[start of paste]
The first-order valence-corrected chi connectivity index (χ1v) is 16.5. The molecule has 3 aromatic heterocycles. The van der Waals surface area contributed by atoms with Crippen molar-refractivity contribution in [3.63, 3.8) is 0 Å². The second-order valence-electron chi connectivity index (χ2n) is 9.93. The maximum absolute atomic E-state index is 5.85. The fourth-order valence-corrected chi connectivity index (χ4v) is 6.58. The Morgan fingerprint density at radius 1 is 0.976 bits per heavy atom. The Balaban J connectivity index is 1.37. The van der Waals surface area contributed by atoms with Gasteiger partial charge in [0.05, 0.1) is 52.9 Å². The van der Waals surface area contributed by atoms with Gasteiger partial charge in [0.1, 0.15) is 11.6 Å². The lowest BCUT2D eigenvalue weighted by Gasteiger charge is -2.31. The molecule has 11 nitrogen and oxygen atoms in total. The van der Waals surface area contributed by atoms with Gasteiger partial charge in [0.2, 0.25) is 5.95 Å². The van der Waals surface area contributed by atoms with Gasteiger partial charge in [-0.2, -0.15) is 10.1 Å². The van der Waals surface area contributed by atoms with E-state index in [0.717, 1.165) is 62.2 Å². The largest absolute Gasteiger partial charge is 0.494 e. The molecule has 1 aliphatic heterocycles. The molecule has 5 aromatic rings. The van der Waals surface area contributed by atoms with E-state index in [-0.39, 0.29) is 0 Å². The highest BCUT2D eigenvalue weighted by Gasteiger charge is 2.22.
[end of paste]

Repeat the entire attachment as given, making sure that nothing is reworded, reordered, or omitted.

The first-order valence-corrected chi connectivity index (χ1v) is 16.5. The molecule has 3 aromatic heterocycles. The van der Waals surface area contributed by atoms with Crippen molar-refractivity contribution in [3.63, 3.8) is 0 Å². The second-order valence-electron chi connectivity index (χ2n) is 9.93. The maximum absolute atomic E-state index is 5.85. The fourth-order valence-corrected chi connectivity index (χ4v) is 6.58. The Morgan fingerprint density at radius 1 is 0.976 bits per heavy atom. The Balaban J connectivity index is 1.37. The van der Waals surface area contributed by atoms with Gasteiger partial charge in [0.05, 0.1) is 52.9 Å². The van der Waals surface area contributed by atoms with Gasteiger partial charge in [0.1, 0.15) is 11.6 Å². The lowest BCUT2D eigenvalue weighted by Gasteiger charge is -2.31. The molecule has 11 nitrogen and oxygen atoms in total. The van der Waals surface area contributed by atoms with Gasteiger partial charge in [0.2, 0.25) is 5.95 Å². The van der Waals surface area contributed by atoms with Gasteiger partial charge in [-0.2, -0.15) is 10.1 Å². The van der Waals surface area contributed by atoms with E-state index in [0.717, 1.165) is 62.2 Å². The largest absolute Gasteiger partial charge is 0.494 e. The molecule has 1 aliphatic heterocycles. The molecule has 5 aromatic rings. The van der Waals surface area contributed by atoms with E-state index in [-0.39, 0.29) is 0 Å². The highest BCUT2D eigenvalue weighted by Gasteiger charge is 2.22.